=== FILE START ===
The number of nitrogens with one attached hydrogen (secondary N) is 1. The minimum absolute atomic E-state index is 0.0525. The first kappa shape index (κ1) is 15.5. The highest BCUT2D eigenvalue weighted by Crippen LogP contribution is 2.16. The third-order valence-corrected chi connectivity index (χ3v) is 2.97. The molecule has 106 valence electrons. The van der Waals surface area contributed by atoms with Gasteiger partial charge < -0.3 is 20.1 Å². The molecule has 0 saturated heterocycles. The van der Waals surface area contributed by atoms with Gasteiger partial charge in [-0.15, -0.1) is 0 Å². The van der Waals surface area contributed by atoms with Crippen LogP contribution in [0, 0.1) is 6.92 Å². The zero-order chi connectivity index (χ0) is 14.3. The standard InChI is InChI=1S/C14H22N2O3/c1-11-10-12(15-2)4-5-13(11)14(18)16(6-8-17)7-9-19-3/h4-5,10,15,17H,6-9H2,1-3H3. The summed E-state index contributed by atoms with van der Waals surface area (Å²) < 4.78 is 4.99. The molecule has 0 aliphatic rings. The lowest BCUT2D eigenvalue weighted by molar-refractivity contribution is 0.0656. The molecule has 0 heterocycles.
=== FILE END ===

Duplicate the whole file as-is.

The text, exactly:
The number of nitrogens with one attached hydrogen (secondary N) is 1. The minimum absolute atomic E-state index is 0.0525. The first kappa shape index (κ1) is 15.5. The highest BCUT2D eigenvalue weighted by Crippen LogP contribution is 2.16. The third-order valence-corrected chi connectivity index (χ3v) is 2.97. The molecule has 106 valence electrons. The van der Waals surface area contributed by atoms with Gasteiger partial charge < -0.3 is 20.1 Å². The molecule has 0 saturated heterocycles. The van der Waals surface area contributed by atoms with Gasteiger partial charge in [-0.15, -0.1) is 0 Å². The van der Waals surface area contributed by atoms with Crippen LogP contribution in [0, 0.1) is 6.92 Å². The zero-order chi connectivity index (χ0) is 14.3. The standard InChI is InChI=1S/C14H22N2O3/c1-11-10-12(15-2)4-5-13(11)14(18)16(6-8-17)7-9-19-3/h4-5,10,15,17H,6-9H2,1-3H3. The summed E-state index contributed by atoms with van der Waals surface area (Å²) < 4.78 is 4.99. The molecule has 0 aliphatic rings. The lowest BCUT2D eigenvalue weighted by molar-refractivity contribution is 0.0656. The molecule has 0 heterocycles.